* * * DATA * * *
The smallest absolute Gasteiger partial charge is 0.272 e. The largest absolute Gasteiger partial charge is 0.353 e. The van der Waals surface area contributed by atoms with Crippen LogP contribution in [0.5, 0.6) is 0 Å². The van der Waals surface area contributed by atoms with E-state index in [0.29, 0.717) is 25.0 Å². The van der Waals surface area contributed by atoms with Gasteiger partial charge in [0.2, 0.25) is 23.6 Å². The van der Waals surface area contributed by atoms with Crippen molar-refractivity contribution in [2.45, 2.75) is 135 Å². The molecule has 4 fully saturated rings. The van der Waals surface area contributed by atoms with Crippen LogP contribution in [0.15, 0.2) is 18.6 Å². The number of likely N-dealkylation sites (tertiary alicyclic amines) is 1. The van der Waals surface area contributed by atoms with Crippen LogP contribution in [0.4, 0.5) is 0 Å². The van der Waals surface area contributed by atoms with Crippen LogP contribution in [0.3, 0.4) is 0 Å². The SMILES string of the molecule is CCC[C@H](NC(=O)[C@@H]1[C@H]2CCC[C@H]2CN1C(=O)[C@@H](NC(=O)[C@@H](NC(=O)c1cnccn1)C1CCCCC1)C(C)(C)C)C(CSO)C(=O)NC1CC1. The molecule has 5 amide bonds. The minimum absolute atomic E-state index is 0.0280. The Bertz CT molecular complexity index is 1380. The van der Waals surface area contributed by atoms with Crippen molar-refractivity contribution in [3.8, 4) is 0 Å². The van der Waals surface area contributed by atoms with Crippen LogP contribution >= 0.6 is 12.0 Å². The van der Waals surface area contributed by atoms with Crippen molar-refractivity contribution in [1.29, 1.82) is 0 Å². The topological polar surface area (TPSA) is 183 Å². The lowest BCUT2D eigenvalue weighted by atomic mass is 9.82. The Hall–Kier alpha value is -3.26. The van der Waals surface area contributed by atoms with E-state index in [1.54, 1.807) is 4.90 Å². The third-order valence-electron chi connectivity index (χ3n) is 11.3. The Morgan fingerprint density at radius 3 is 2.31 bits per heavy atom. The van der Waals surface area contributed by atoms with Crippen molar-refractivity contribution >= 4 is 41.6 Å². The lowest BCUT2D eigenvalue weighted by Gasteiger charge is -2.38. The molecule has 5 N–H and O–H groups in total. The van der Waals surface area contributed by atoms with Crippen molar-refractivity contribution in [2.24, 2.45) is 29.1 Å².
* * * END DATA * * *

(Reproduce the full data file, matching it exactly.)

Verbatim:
The smallest absolute Gasteiger partial charge is 0.272 e. The largest absolute Gasteiger partial charge is 0.353 e. The van der Waals surface area contributed by atoms with Crippen LogP contribution in [0.5, 0.6) is 0 Å². The van der Waals surface area contributed by atoms with E-state index in [0.29, 0.717) is 25.0 Å². The van der Waals surface area contributed by atoms with Gasteiger partial charge in [0.2, 0.25) is 23.6 Å². The van der Waals surface area contributed by atoms with Crippen molar-refractivity contribution in [2.45, 2.75) is 135 Å². The molecule has 4 fully saturated rings. The van der Waals surface area contributed by atoms with Crippen LogP contribution in [0.15, 0.2) is 18.6 Å². The number of likely N-dealkylation sites (tertiary alicyclic amines) is 1. The van der Waals surface area contributed by atoms with Crippen LogP contribution in [0.4, 0.5) is 0 Å². The van der Waals surface area contributed by atoms with Crippen LogP contribution in [0.3, 0.4) is 0 Å². The SMILES string of the molecule is CCC[C@H](NC(=O)[C@@H]1[C@H]2CCC[C@H]2CN1C(=O)[C@@H](NC(=O)[C@@H](NC(=O)c1cnccn1)C1CCCCC1)C(C)(C)C)C(CSO)C(=O)NC1CC1. The molecule has 5 amide bonds. The minimum absolute atomic E-state index is 0.0280. The Bertz CT molecular complexity index is 1380. The van der Waals surface area contributed by atoms with Crippen molar-refractivity contribution in [3.8, 4) is 0 Å². The van der Waals surface area contributed by atoms with Crippen LogP contribution >= 0.6 is 12.0 Å². The van der Waals surface area contributed by atoms with Crippen molar-refractivity contribution in [1.29, 1.82) is 0 Å². The topological polar surface area (TPSA) is 183 Å². The lowest BCUT2D eigenvalue weighted by atomic mass is 9.82. The Hall–Kier alpha value is -3.26. The van der Waals surface area contributed by atoms with E-state index in [1.54, 1.807) is 4.90 Å². The third-order valence-electron chi connectivity index (χ3n) is 11.3. The Morgan fingerprint density at radius 3 is 2.31 bits per heavy atom. The van der Waals surface area contributed by atoms with Crippen molar-refractivity contribution >= 4 is 41.6 Å². The lowest BCUT2D eigenvalue weighted by Gasteiger charge is -2.38. The molecule has 5 N–H and O–H groups in total. The van der Waals surface area contributed by atoms with Crippen molar-refractivity contribution in [2.24, 2.45) is 29.1 Å².